There were immediate protests by international students on French campuses, supported by national students, partly in solidarity with their international friends but no doubt also fearing that an increase in fees for national students would follow. However, these protests got drowned in the wider ‘yellow vests’ protests that started around the same time in France. Several French universities also took a stand and announced that they would not increase their tuition fees for foreign students, but they were firmly reminded by the minister for higher education that they are duty-bound to abide by government’s decision.
Although one could question the sudden and massive increase in international fees in France, the new rates are actually still low compared to what prevails in other countries (US, UK, Australia, Canada, etc.). Also, most countries do apply differentiated fees between national and international students, using essentially the same arguments as in France. So, the proposals are not unreasonable. The main issue, however, is whether the increased fees and accompanying measures would really attract more international students, which is the main thrust of the strategy.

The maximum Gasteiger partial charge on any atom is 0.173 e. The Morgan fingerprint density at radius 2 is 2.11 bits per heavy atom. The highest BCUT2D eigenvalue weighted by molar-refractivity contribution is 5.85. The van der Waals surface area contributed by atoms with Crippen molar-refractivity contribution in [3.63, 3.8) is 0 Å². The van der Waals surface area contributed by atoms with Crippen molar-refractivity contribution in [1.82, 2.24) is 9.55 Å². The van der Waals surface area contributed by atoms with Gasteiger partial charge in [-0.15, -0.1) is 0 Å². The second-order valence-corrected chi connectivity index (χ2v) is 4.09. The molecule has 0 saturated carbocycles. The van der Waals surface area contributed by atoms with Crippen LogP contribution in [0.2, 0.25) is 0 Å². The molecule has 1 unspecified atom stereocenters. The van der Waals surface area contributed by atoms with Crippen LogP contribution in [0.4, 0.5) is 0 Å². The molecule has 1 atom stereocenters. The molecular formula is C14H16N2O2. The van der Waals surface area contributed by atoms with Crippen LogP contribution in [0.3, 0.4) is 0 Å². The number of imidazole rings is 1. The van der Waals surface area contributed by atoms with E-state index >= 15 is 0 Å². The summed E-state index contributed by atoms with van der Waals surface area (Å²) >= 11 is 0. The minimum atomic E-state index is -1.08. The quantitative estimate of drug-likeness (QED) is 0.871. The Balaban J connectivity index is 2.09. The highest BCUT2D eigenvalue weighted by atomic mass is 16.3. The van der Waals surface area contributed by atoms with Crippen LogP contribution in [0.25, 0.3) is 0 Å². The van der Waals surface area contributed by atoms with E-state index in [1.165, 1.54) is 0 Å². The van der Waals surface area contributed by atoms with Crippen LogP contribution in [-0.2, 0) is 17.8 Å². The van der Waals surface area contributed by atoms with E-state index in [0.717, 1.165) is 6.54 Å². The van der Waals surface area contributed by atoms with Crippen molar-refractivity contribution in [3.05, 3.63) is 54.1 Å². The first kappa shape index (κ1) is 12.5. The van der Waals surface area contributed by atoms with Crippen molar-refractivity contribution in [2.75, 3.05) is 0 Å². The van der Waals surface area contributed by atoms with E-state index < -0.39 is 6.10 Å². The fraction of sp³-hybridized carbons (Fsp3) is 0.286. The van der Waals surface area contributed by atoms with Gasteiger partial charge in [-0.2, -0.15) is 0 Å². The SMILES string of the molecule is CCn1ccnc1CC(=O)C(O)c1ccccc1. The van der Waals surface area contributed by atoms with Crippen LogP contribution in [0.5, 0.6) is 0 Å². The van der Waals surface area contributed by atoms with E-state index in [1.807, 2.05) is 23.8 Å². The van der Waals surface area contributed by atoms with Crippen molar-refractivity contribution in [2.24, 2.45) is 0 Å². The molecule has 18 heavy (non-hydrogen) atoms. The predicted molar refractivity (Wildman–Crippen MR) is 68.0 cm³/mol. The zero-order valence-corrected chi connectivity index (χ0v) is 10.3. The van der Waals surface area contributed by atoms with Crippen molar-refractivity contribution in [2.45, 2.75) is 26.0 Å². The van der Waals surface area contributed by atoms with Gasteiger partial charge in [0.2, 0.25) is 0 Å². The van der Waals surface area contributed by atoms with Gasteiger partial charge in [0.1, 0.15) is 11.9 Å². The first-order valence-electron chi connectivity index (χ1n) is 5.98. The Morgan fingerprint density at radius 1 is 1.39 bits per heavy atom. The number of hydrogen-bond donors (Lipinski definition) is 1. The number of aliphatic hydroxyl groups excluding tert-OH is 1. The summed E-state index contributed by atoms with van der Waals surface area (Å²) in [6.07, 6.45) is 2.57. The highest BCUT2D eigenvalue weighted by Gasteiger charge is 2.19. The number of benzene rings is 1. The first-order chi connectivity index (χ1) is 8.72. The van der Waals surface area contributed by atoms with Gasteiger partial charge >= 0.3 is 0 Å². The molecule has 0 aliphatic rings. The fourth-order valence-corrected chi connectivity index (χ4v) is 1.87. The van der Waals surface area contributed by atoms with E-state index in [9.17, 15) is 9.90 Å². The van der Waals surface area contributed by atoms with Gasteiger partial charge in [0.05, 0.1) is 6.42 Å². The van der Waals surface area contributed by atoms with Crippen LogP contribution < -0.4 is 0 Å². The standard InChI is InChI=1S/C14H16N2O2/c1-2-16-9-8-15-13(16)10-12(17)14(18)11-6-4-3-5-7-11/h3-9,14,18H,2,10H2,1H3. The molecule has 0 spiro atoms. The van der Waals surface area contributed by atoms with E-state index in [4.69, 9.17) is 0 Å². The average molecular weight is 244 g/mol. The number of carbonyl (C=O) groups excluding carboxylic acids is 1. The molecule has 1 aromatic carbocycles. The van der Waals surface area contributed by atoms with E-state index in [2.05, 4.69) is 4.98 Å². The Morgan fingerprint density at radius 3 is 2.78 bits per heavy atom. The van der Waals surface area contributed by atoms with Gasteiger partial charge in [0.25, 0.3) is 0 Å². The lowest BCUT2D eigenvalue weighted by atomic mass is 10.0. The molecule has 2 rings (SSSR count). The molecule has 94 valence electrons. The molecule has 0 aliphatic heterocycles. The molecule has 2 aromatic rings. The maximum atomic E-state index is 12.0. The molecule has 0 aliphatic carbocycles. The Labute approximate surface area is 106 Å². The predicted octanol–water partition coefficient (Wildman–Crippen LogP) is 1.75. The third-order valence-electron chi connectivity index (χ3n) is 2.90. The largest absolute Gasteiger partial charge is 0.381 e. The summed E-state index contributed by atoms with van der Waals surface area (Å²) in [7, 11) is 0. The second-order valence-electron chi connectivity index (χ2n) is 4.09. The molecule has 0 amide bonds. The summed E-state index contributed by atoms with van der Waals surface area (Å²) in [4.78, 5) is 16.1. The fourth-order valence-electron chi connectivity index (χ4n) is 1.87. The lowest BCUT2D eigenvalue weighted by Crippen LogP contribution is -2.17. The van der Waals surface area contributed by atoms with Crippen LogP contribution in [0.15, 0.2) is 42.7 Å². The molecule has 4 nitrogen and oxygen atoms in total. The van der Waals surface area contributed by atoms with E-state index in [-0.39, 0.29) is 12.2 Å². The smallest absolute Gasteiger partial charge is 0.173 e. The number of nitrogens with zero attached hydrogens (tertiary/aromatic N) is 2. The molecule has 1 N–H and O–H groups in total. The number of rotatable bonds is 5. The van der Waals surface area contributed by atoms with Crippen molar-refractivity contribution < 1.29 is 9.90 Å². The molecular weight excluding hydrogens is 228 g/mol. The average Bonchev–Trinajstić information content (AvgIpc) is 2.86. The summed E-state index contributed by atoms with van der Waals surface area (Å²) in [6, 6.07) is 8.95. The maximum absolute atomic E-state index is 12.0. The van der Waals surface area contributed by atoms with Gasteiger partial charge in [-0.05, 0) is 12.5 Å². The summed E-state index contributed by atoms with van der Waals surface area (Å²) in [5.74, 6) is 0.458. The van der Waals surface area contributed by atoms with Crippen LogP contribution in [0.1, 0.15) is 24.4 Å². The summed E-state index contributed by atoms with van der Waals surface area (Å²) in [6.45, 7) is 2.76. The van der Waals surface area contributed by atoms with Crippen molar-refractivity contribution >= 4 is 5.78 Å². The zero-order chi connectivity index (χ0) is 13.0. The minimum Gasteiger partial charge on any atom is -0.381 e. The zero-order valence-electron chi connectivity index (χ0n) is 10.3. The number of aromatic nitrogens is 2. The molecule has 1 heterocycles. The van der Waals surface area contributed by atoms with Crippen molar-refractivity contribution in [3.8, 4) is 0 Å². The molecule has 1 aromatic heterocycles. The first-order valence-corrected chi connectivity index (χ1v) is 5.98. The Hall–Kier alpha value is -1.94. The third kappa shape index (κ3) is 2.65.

In 2016, France was ranked fourth among countries with the largest number of international students, behind the US, UK and Australia, in that order. Germany and Russia followed closely behind, with a difference of only about 800 students between them. And while all these countries have been experiencing growth in international students over the period 2011-2016, France has recorded a decrease of 8.5% over the same period.